School has barely started. How are things going so far? Do you have a good connection with your child’s teacher?
Did you know that they really want to connect with you? I know this, because I talk to groups of teachers often about my experience raising a child with autism, and the question teachers ask most frequently is this:
I could do a better job if I could communicate more with parents. How can I get them to talk to me?
I flash back to the year that I was that parent, and how Matthew’s teacher found a way to connect with me:
Matthew was a 7th grader at the middle school around the corner, and he was going through a particularly impulsive and aggressive stage, likely fueled by the onslaught of adolescence. While I tried my best to contain him, I had other troubles at the time that distracted me. My mother was sick (really sick) and so was my husband (cancer-he’s been in remission for over 10 years, thankfully). My two younger sons were spending a lot of time with their friends, and I missed them a lot. I picked up Matthew each day from school, averting the gaze of his new teacher, Holly.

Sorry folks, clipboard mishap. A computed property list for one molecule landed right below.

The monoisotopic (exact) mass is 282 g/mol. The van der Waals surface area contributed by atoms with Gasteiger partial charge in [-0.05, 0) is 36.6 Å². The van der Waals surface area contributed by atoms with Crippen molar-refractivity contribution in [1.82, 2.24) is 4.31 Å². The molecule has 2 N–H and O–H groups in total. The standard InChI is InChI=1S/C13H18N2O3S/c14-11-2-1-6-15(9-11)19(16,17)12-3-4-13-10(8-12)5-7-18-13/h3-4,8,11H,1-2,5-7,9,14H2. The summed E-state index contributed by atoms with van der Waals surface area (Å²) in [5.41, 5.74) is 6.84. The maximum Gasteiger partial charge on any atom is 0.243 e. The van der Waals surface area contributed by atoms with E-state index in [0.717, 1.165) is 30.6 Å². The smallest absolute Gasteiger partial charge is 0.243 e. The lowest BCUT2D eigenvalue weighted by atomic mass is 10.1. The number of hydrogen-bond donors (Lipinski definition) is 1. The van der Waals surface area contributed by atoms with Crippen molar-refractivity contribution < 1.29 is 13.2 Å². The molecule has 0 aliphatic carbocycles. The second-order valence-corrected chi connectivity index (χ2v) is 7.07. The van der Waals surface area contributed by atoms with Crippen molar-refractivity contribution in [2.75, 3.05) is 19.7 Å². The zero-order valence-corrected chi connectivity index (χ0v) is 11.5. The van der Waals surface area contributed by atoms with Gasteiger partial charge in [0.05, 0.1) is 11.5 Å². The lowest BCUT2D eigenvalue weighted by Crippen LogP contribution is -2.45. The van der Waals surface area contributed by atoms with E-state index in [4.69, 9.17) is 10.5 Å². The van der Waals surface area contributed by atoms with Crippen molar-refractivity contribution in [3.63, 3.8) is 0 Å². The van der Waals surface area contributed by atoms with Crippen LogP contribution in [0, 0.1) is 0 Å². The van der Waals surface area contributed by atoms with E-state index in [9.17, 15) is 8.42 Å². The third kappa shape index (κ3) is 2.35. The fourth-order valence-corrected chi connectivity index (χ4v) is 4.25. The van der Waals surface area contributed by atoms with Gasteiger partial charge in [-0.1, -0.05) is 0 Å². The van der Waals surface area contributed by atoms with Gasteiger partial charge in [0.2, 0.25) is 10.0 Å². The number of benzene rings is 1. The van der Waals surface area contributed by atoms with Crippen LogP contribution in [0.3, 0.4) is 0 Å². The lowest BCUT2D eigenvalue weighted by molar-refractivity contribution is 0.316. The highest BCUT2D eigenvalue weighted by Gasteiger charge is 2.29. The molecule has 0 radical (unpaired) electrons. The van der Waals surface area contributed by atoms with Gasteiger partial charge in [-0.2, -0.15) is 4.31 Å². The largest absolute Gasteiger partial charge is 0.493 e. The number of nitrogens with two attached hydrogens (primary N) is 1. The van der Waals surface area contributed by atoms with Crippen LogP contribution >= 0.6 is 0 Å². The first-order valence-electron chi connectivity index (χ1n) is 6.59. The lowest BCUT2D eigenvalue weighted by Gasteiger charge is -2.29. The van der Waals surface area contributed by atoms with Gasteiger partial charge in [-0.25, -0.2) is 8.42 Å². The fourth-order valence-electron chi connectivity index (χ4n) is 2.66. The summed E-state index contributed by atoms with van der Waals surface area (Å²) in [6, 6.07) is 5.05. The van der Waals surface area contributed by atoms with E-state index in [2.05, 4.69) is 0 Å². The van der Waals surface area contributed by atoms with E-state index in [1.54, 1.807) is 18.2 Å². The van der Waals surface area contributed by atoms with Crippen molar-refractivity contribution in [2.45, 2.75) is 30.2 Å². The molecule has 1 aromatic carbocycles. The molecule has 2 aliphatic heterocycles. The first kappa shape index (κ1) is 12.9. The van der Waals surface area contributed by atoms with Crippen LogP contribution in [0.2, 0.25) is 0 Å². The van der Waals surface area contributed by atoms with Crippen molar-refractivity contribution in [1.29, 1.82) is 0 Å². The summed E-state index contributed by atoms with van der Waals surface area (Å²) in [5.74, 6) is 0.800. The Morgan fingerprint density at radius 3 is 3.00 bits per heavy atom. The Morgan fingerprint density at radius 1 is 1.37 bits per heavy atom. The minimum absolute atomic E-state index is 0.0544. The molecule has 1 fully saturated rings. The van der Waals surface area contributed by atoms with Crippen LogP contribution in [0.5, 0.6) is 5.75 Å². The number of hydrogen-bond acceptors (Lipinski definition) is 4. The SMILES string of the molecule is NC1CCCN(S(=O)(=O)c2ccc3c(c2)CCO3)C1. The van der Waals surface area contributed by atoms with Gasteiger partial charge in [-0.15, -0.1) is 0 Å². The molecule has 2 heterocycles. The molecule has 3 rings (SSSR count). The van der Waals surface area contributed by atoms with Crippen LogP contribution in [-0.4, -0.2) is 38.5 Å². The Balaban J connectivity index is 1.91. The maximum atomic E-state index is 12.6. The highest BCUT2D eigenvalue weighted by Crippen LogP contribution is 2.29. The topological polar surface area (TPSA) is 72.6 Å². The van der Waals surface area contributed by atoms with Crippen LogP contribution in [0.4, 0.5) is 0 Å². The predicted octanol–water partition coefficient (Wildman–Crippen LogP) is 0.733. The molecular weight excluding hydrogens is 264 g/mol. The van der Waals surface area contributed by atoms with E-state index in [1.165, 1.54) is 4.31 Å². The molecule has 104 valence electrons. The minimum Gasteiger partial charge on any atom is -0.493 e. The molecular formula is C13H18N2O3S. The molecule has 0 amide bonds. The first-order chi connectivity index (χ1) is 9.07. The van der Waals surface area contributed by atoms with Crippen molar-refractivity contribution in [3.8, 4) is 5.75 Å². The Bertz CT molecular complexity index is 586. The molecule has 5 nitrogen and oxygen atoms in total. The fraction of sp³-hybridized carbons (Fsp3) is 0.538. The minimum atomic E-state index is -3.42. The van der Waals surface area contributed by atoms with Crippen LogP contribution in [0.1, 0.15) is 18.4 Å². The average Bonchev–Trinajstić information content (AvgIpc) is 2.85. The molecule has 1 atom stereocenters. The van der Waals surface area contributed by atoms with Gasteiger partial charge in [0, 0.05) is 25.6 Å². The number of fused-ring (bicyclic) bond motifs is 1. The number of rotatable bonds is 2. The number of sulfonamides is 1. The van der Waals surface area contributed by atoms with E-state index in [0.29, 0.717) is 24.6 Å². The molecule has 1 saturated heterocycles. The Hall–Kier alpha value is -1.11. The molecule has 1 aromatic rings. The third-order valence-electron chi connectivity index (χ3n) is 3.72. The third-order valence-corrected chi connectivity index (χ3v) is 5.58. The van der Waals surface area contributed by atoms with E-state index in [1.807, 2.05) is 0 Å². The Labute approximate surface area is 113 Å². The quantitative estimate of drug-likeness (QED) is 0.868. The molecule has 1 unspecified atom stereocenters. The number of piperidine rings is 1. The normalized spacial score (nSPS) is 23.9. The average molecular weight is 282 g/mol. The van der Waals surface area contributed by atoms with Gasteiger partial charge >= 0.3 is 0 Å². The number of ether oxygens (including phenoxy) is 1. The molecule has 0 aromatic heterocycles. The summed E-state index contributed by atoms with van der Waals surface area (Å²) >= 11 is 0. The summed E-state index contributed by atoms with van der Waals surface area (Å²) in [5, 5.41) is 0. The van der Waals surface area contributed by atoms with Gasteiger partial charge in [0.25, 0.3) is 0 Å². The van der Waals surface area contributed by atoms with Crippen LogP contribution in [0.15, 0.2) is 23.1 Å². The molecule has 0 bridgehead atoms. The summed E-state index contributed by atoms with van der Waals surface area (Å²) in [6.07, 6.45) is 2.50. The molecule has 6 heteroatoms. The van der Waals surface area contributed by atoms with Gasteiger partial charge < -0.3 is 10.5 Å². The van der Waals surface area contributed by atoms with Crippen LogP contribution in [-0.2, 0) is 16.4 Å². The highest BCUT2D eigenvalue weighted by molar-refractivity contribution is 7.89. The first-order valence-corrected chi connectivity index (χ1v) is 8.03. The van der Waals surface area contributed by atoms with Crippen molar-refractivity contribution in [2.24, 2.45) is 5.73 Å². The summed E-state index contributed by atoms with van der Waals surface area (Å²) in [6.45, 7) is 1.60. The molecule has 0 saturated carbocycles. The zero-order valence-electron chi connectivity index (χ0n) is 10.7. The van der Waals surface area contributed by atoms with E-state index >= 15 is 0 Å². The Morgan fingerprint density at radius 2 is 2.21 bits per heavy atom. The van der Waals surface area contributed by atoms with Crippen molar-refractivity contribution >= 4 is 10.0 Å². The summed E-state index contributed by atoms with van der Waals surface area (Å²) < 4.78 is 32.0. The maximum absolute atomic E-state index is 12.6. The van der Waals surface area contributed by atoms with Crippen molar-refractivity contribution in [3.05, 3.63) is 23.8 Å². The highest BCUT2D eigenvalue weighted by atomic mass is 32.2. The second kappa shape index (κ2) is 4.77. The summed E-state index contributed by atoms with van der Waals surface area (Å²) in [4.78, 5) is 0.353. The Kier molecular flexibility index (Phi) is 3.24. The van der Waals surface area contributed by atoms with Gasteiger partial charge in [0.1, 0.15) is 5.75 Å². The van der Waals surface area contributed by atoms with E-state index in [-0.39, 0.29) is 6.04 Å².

If things weren’t going well at school, I just didn’t want to know about it.
One day Holly waved at me as she drove by my house on the way home from school. I waved back, and then panicked when I saw her car stop–and then back up.
“I just wanted to tell you something really quickly,” she said, “I know you are busy, but I want you to know that I really enjoy having Matthew as a student.”
She went on to tell me how much she admired me, and that I had done such a great job with my boys.
“I just wanted you to know that,” she said as she drove away, “let me know if I can help you with all that’s going on.”
I felt relieved and grateful and supported, and I was inspired to partner with Holly in order to make Matthew’s year a more productive one.
It turned out to be one of Matthew’s best years ever, despite the angst of the home front.
So parents, I urge you to be less mysterious and more interactive with your child’s team (teachers, therapists, etc.)
And teachers, I know it can be difficult to communicate with parents. Praise is a magical ice-breaker.
Parents and teachers–how have you bridged the communication gap?